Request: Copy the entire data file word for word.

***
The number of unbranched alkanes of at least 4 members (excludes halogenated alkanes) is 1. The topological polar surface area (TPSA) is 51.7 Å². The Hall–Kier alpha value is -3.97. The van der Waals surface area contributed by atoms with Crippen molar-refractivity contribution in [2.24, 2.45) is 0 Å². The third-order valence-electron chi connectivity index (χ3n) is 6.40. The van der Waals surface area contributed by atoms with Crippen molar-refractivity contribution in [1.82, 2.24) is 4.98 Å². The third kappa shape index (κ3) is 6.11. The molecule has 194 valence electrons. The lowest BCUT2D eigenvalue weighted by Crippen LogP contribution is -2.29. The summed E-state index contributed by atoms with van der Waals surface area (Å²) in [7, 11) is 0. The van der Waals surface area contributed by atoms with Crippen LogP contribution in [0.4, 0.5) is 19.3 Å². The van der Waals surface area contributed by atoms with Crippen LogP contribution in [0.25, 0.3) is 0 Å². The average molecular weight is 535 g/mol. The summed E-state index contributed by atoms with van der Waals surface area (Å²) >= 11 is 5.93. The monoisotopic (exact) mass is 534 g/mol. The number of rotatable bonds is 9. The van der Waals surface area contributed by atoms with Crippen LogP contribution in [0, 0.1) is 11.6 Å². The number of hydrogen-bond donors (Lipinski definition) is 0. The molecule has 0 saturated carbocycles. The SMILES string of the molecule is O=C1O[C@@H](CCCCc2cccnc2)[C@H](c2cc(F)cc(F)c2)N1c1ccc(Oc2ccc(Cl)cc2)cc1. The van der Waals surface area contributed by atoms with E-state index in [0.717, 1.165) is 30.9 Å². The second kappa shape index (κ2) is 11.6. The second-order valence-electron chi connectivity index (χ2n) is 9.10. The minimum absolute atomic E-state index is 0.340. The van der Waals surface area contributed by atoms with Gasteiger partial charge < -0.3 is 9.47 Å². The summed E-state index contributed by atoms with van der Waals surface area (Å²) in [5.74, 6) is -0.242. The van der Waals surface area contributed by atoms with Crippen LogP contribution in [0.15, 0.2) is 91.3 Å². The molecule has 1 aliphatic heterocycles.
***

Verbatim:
The number of unbranched alkanes of at least 4 members (excludes halogenated alkanes) is 1. The topological polar surface area (TPSA) is 51.7 Å². The Hall–Kier alpha value is -3.97. The van der Waals surface area contributed by atoms with Crippen molar-refractivity contribution in [2.24, 2.45) is 0 Å². The third-order valence-electron chi connectivity index (χ3n) is 6.40. The van der Waals surface area contributed by atoms with Crippen molar-refractivity contribution in [1.82, 2.24) is 4.98 Å². The third kappa shape index (κ3) is 6.11. The molecule has 194 valence electrons. The lowest BCUT2D eigenvalue weighted by Crippen LogP contribution is -2.29. The summed E-state index contributed by atoms with van der Waals surface area (Å²) in [7, 11) is 0. The van der Waals surface area contributed by atoms with Crippen LogP contribution in [0.4, 0.5) is 19.3 Å². The van der Waals surface area contributed by atoms with Crippen LogP contribution in [0.25, 0.3) is 0 Å². The average molecular weight is 535 g/mol. The summed E-state index contributed by atoms with van der Waals surface area (Å²) >= 11 is 5.93. The monoisotopic (exact) mass is 534 g/mol. The number of rotatable bonds is 9. The van der Waals surface area contributed by atoms with Crippen LogP contribution in [0, 0.1) is 11.6 Å². The number of hydrogen-bond donors (Lipinski definition) is 0. The molecule has 0 saturated carbocycles. The SMILES string of the molecule is O=C1O[C@@H](CCCCc2cccnc2)[C@H](c2cc(F)cc(F)c2)N1c1ccc(Oc2ccc(Cl)cc2)cc1. The van der Waals surface area contributed by atoms with E-state index in [0.717, 1.165) is 30.9 Å². The second kappa shape index (κ2) is 11.6. The second-order valence-electron chi connectivity index (χ2n) is 9.10. The minimum absolute atomic E-state index is 0.340. The van der Waals surface area contributed by atoms with Gasteiger partial charge < -0.3 is 9.47 Å². The summed E-state index contributed by atoms with van der Waals surface area (Å²) in [5.74, 6) is -0.242. The van der Waals surface area contributed by atoms with Crippen LogP contribution in [0.15, 0.2) is 91.3 Å². The molecule has 1 aliphatic heterocycles.